Tool Time: Top Ten Speed Prospects

Don't go by Abe Almonte's 2007 stolen base total

Proof of the ever-increasing depth of the Yankees farm system is no better exemplified than in the speed department. analyzes the top speed prospects in the Yankees' system, ranking the top ten stolen base threats.

Honorable Mention

Taylor Holiday: Drafted in the 19th round last season, the Cal-Irvine product led the Staten Island Yankees with 16 stolen bases in just 66 games after swiping 19 bases earlier in the year for the Anteaters in his final year of school. He could reach the 35-40 stolen base plateau if he's able to grab a starting role with one of the long-season leagues this coming season.

Austin Krum: Krum finished second on the Staten Island club with 11 thefts last season, which was quite the feat considering he struggled at the plate with just a .238 average, limiting his opportunities on the base paths. The former Dallas Baptist University stolen 19 bases in his last year of school and he could be quite the sleeper for the Yankees going forward.

Jose Pirela: One of the Yankees' top International signings in the summer of 2006, Pirela had a solid professional debut season with DSL Yankees1 last season. He finished second on the team with 15 stolen bases and most scouts believe that he has a lot more in the tank. A bit too tentative at times, his stolen base totals are sure to go up as gains more confidence.

Justin Snyder could have a significant impact on the bases if he let loose and took more chances. (Photo: Patrick Teale/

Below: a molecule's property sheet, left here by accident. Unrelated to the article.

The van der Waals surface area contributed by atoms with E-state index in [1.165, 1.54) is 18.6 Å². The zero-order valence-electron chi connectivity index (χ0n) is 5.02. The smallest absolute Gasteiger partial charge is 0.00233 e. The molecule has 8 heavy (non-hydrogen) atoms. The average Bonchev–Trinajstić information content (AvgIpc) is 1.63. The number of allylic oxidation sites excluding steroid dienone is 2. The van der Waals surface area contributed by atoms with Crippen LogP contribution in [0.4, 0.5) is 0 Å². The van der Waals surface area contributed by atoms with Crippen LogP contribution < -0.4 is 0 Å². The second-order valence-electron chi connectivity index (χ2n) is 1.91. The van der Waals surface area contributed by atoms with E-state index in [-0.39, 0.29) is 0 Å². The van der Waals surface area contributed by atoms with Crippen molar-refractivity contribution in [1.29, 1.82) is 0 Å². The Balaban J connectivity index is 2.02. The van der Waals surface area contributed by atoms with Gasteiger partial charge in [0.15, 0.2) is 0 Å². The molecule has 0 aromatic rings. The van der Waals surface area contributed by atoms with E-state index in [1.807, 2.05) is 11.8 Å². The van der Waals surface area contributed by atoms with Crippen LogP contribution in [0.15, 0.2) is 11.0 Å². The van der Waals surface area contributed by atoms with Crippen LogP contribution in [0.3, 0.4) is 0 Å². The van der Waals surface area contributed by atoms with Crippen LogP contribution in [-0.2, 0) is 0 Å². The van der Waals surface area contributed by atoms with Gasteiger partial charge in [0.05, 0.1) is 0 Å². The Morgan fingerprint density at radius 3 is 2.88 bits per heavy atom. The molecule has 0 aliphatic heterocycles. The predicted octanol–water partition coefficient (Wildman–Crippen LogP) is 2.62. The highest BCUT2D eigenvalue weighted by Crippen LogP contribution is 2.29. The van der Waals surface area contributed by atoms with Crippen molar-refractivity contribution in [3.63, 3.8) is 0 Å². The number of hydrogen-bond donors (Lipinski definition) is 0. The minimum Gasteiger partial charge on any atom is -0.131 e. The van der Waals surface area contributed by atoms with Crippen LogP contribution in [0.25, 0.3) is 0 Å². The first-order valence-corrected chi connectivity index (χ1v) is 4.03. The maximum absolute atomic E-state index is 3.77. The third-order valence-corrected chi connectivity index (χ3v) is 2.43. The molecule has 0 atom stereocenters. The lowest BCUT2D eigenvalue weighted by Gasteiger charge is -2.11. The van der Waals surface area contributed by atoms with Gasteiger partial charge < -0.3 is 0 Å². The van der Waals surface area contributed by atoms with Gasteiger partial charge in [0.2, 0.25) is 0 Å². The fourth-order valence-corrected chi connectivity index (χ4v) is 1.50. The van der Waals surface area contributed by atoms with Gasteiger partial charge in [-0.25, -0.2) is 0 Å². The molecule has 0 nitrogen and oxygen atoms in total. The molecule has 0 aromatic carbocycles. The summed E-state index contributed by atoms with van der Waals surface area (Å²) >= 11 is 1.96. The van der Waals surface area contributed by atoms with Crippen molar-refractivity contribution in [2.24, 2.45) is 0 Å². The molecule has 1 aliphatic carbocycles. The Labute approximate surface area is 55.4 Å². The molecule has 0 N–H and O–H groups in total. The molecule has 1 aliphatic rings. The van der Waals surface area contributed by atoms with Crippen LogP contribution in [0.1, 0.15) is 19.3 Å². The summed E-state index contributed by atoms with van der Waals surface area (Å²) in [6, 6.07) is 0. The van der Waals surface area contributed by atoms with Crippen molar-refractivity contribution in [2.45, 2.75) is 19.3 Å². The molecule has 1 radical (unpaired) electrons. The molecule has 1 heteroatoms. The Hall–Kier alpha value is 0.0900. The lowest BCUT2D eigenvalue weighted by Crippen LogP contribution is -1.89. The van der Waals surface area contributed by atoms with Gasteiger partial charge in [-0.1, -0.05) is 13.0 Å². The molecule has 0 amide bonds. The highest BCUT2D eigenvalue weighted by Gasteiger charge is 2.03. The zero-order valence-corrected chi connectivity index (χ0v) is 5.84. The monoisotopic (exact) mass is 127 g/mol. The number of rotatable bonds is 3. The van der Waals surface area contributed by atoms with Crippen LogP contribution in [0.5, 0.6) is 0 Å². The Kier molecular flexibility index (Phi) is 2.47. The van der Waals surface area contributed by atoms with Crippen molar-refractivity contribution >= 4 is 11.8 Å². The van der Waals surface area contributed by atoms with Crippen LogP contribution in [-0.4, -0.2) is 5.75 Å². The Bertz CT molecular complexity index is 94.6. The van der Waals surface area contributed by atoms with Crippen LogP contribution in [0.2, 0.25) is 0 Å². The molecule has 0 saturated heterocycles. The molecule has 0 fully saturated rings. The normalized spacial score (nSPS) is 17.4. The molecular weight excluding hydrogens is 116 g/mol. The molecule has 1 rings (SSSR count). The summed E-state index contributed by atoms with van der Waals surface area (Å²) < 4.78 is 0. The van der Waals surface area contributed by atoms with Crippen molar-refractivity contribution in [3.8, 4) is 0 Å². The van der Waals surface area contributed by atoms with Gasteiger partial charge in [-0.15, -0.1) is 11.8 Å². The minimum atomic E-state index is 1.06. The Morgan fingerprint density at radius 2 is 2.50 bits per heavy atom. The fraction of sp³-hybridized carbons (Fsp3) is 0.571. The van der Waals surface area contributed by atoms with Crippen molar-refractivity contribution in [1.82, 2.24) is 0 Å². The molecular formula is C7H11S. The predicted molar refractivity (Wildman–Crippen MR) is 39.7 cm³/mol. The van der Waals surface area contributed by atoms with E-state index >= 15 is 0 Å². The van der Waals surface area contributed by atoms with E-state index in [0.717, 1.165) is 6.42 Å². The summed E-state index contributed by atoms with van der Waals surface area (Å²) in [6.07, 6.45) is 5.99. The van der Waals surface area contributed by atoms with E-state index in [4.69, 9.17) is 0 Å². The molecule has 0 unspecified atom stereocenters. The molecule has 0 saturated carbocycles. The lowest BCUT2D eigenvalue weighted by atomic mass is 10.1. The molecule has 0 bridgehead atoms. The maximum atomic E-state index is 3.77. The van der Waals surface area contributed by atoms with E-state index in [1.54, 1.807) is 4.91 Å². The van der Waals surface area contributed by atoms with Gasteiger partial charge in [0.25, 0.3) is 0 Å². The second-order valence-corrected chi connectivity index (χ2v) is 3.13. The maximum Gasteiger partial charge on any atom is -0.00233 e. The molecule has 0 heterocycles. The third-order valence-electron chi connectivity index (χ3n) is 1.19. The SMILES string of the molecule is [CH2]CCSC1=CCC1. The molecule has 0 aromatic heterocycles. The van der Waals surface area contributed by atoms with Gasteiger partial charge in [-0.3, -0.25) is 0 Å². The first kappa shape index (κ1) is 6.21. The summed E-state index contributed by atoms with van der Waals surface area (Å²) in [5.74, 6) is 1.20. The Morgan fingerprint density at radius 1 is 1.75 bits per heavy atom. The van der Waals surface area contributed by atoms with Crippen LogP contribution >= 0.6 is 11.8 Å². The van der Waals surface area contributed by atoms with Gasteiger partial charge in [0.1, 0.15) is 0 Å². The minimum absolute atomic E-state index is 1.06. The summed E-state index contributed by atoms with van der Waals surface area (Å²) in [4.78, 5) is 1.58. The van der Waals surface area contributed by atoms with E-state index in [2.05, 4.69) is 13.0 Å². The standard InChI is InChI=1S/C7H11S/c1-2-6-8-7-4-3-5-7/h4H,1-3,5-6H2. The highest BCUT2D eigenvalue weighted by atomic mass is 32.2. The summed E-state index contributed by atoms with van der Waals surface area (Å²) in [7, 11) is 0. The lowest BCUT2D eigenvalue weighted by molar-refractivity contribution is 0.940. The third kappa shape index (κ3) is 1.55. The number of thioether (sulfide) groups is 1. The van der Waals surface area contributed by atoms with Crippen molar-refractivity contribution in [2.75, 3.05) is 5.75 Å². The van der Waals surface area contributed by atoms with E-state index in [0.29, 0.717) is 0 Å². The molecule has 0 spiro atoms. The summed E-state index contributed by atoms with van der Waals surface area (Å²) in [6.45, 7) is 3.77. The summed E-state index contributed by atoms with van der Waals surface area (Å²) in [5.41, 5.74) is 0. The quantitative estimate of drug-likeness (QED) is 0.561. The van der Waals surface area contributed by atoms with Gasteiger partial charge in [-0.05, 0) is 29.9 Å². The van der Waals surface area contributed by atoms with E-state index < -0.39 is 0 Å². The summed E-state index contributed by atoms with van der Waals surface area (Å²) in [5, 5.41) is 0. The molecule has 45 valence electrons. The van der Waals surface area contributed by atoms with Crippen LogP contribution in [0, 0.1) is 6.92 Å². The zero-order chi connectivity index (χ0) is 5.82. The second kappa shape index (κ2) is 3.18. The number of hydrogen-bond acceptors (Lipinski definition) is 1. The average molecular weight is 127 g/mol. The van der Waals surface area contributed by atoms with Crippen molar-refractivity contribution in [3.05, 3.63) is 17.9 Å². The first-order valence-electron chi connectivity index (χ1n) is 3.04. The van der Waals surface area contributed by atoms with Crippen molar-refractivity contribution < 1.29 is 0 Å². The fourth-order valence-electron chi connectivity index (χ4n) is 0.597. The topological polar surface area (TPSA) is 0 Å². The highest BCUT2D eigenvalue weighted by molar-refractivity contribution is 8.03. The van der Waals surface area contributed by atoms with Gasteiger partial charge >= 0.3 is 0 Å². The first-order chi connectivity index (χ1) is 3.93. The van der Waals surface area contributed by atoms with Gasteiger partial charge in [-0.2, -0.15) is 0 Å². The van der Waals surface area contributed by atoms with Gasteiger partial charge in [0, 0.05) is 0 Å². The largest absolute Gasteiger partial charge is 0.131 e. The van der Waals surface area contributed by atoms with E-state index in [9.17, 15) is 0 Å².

Kevin Russo: Not a natural speedster, Russo stole 19 bases for Tampa Yankees in his All-Star campaign in the Florida State League last season, thanks in large part to his aggressive nature. He won't win many footraces against some of the other names on this list but he could teach the more natural runners a thing or two about picking their spots to run.

Justin Snyder: There weren't many disappointing facets in Snyder's game last season with the Staten Island Yankees. If there was one negative, however, it was his reluctance to run more often. He stole just ten bases in the NY-Penn League but, considering his ability to get on base so consistently, that number should have been much higher. He has the speed to be more of a factor.

Eduardo Sosa: The Yankees' top International signing out of Venezuela last summer, and ready to make his professional debut this coming season, the diminutive outfielder has an impressive set of wheels. While he might not have the natural speed in comparison to the names atop our rankings, he is a very aggressive runner to could compile some impressive stolen base totals.

Damon Sublett: Like Snyder, Sublett stole ten bases with the Staten Island Yankees last season. And just like Snyder, that number was a bit disappointing considering his ability to get on base so frequently. He has a bit more speed than he has shown thus far and he could afford to turn up his aggressiveness in that department.

Jose Tabata: The developing slugger, one who projects to hit in the heart of the order, has seen his speed game become less of a factor. He still has averaged better than 17 stolen bases per year in his first three professional seasons and he has worked himself into arguably the best shape of his career as of late, giving him an opportunity to possibly improve those totals as he continues to climb through the minor leagues.

Top Ten Speed Prospects

10) Mitch Hilligoss: We mentioned a year ago in this very article that Hilligoss could have a significant impact on the base paths and that's exactly what he did last season, stealing a team-high 35 bases for the Charleston Riverdogs. He doesn't have the natural speed of the people ranked ahead of him, but his aggressive style of play and all-out hustle in the field makes him a game-changer on the bases.

Eduardo Nunez should steal more bases as he gets more consistent at the plate. (Photo: Patrick Teale/
9) Eduardo Nunez: Considering he has struggled to get on base consistently and find a comfort zone offensively, what Nunez has done in his base running game has been somewhat remarkable. He stole a combined 29 bases in stops between Charleston and Tampa last season even though his on-base percentage hovered around .320 most of the year. His stolen base totals are only going to increase as he starts tapping his potential.